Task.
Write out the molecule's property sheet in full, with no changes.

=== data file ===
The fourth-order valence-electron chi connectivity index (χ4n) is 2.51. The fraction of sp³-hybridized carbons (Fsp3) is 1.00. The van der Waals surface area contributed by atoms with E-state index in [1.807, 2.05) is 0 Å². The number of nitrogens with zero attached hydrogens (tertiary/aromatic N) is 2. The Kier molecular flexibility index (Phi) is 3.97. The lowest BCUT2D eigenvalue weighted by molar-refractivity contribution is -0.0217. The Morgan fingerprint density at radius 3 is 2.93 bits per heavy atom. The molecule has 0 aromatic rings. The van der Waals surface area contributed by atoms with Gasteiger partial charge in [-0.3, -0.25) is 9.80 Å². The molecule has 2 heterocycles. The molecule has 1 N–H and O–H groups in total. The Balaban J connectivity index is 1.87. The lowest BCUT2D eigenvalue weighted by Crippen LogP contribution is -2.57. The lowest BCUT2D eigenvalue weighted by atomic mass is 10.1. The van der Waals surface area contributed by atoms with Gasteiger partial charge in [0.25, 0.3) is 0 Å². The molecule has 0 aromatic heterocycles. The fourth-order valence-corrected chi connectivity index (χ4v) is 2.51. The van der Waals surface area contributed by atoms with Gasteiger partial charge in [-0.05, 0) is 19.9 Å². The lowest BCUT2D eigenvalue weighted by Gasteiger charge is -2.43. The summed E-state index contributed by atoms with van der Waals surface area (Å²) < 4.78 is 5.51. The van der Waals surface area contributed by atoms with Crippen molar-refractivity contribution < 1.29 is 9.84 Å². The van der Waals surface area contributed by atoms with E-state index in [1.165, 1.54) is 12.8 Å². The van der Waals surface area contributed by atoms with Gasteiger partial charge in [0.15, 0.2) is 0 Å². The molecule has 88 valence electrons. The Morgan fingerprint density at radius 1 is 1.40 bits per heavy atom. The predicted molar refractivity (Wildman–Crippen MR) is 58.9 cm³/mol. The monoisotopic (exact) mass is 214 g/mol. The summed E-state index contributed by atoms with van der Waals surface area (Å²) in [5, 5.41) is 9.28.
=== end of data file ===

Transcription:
The fourth-order valence-electron chi connectivity index (χ4n) is 2.51. The fraction of sp³-hybridized carbons (Fsp3) is 1.00. The van der Waals surface area contributed by atoms with E-state index in [1.807, 2.05) is 0 Å². The number of nitrogens with zero attached hydrogens (tertiary/aromatic N) is 2. The Kier molecular flexibility index (Phi) is 3.97. The lowest BCUT2D eigenvalue weighted by molar-refractivity contribution is -0.0217. The Morgan fingerprint density at radius 3 is 2.93 bits per heavy atom. The molecule has 0 aromatic rings. The van der Waals surface area contributed by atoms with Gasteiger partial charge in [-0.3, -0.25) is 9.80 Å². The molecule has 2 heterocycles. The molecule has 1 N–H and O–H groups in total. The Balaban J connectivity index is 1.87. The lowest BCUT2D eigenvalue weighted by Crippen LogP contribution is -2.57. The lowest BCUT2D eigenvalue weighted by atomic mass is 10.1. The van der Waals surface area contributed by atoms with Gasteiger partial charge in [0.25, 0.3) is 0 Å². The molecule has 0 aromatic heterocycles. The fourth-order valence-corrected chi connectivity index (χ4v) is 2.51. The van der Waals surface area contributed by atoms with Gasteiger partial charge in [-0.05, 0) is 19.9 Å². The lowest BCUT2D eigenvalue weighted by Gasteiger charge is -2.43. The summed E-state index contributed by atoms with van der Waals surface area (Å²) < 4.78 is 5.51. The van der Waals surface area contributed by atoms with Crippen molar-refractivity contribution < 1.29 is 9.84 Å². The van der Waals surface area contributed by atoms with E-state index in [1.165, 1.54) is 12.8 Å². The van der Waals surface area contributed by atoms with Gasteiger partial charge in [0.15, 0.2) is 0 Å². The molecule has 88 valence electrons. The Morgan fingerprint density at radius 1 is 1.40 bits per heavy atom. The predicted molar refractivity (Wildman–Crippen MR) is 58.9 cm³/mol. The monoisotopic (exact) mass is 214 g/mol. The summed E-state index contributed by atoms with van der Waals surface area (Å²) in [5, 5.41) is 9.28.